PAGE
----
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Times of India
25 August 2010

Showing The Way In Cadaver Transplants
Minutes after an Indian’s heart started beating inside a 65–yearold American, Ronald Lemmer, last month, there were celebrations at the 25–year–old Apollo Hospital. Not just because the heart transplant was a success –the hospital had, symbolically, achieved something much greater.

"I built this hospital after I lost my first patient due to heart disease. He was just 39 years old and could not go to the US in time for treatment. I promised myself that I will bring international care to Chennai. Now, the heart we transplanted will beat in the US," said Dr Prathap C Reddy, chairman of Apollo Hospitals. "But this could not have happened if the state did not push for an organ registry and promote cadaver organ donations. Our city is truly the capital of cadaver organ transplant in the country," he said.

When a patient is declared brain dead, mostly following heart disease, he/she is clinically dead. But vital organs like heart, kidneys, lungs and liver function with the help of life support system.

In September 2008, when the parents of A Hitendran (19) – Dr Ashokan and Dr Pushpanjali – were told that their son was brain dead, they agreed to donate all his organs. "My house has never been the same after he left us. His death changed us for ever. We learnt that we can prolong the life of organs and help several others," said Dr Ashokan. The ailing heart of a nine–yearold girl, Abirami, was replaced with Hitendran’s heart. She lived for almost a year with the heart.

"But the story had a ripple effect," said Dr J Amalorpavanathan, co–ordinator of state organ transplant registry, which began functioning a little after the Hitendran’s death. The number of cadaver donations in the state touched 111 on July 31, 2010. "In the last two years, we received calls from several parts of the state for organ donations. Those who have donated include even people who are uneducated," he said.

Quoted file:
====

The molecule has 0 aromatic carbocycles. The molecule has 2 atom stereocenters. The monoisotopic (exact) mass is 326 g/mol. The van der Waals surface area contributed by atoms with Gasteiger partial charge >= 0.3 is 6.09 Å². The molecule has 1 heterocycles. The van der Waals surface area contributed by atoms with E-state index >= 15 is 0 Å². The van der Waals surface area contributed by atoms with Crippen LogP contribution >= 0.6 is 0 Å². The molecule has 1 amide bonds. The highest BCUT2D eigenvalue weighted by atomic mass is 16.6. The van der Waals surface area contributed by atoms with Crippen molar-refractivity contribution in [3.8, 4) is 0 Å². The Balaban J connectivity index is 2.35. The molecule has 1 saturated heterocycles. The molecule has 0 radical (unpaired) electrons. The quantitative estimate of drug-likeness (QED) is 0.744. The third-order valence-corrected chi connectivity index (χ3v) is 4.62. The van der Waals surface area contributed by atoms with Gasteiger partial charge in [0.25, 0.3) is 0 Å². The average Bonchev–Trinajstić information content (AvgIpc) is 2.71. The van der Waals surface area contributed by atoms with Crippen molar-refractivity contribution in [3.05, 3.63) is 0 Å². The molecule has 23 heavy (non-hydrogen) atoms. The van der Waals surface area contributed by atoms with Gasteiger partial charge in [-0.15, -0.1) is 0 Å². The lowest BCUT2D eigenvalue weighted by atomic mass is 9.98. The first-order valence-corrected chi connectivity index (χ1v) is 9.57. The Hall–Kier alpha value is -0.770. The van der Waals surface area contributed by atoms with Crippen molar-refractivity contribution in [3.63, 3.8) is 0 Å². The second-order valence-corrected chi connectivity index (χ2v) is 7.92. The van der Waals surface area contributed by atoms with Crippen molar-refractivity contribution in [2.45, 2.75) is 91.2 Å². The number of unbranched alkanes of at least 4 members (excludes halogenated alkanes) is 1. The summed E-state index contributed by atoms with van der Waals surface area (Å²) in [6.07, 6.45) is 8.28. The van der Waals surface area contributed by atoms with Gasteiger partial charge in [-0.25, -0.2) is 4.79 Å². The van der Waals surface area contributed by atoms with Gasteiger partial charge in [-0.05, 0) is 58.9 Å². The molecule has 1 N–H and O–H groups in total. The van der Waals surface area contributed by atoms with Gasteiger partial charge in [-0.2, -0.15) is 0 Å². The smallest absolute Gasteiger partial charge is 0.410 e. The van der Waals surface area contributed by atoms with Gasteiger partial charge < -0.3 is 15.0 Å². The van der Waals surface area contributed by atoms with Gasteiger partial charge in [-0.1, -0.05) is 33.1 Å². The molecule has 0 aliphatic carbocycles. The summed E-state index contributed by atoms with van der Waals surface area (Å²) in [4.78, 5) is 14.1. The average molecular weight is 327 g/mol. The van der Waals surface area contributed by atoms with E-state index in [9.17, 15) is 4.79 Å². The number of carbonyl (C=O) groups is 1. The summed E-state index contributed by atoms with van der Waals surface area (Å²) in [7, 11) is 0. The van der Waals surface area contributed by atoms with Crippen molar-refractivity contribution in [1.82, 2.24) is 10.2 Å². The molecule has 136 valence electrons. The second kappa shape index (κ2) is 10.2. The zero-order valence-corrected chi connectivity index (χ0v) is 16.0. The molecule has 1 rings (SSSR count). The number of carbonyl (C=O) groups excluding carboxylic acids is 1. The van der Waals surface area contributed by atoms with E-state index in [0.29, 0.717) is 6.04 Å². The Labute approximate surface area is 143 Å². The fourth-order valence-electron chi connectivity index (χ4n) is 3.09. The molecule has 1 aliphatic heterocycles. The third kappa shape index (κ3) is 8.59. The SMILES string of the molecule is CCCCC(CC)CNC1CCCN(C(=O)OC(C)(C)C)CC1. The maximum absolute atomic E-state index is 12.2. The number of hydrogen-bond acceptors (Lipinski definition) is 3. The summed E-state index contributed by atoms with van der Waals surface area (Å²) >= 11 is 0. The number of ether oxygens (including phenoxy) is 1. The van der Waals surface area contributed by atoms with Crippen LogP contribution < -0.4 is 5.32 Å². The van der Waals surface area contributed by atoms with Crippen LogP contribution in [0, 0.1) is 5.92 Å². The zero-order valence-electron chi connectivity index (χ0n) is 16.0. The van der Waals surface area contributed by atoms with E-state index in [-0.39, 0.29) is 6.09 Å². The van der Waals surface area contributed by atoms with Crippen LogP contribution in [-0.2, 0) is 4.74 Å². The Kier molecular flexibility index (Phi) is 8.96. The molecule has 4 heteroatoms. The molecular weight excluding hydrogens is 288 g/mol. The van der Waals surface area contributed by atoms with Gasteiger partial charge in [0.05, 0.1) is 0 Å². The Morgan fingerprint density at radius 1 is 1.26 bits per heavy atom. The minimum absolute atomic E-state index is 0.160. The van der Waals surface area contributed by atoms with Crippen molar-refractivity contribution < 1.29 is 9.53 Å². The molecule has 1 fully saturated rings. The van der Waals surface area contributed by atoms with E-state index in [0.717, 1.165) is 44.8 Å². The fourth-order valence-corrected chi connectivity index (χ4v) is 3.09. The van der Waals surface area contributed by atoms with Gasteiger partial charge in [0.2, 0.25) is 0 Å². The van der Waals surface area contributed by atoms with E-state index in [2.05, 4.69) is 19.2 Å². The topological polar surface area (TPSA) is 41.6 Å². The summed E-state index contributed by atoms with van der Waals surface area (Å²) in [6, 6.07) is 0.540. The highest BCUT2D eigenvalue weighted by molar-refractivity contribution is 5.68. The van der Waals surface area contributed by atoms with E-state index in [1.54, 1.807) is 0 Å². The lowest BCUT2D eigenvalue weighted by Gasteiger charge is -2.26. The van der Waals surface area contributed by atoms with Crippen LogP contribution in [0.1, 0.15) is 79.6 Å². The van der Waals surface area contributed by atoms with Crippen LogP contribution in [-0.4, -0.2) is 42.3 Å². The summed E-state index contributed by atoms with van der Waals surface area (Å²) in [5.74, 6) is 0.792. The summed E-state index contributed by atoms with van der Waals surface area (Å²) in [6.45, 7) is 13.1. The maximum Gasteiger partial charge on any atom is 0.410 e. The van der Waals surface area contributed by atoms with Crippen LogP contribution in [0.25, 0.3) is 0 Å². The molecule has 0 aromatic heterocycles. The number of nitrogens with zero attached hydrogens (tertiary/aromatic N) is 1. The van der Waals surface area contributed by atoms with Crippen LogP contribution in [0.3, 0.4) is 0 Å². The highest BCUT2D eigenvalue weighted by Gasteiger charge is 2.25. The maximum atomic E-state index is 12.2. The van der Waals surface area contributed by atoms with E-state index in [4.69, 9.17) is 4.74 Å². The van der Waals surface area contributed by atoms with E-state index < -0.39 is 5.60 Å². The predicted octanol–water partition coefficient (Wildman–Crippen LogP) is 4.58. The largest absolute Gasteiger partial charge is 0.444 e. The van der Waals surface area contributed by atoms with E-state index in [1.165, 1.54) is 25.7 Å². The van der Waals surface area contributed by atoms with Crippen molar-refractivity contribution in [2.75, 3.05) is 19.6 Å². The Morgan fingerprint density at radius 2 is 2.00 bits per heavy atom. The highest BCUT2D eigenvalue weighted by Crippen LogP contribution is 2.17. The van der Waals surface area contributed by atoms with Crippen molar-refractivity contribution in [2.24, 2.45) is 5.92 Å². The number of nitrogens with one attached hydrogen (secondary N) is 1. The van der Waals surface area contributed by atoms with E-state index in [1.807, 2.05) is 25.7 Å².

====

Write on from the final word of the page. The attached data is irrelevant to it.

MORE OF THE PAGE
The registry networks with hospitals and allocates organs based on demand. "We don’t yet have a waiting list. But we have decided that that the first choice will be patients from the state. If we find none, we then offer them to other states. The foreign patients will be the last in the line of preference," said Dr Sunil Shroff, a member of the advisory committee of the state cadaver organ transplant registry.

Besides Lemmer, the registry has allotted a liver to a 69–year–old Iraqi patient.
State health secretary VK Subburaj said the government had plans to hard–sell cadaver registry. "Though the number of donations have increased in the state, we still have a long way to go. In countries like Spain the rate of cadaver organ transplants exceeds that of the organ transplants from relatives (live–related transplant). With the number of people being declared brain dead in the city, we too have the option of ruling out live–related transplants," he said.

Several donor families have themselves launched campaigns. The AP Hitendran Trust run by Dr Ashokan and Dr Pushpanjali, NGOs like the Mohan Foundation organise awareness programmes for the public.

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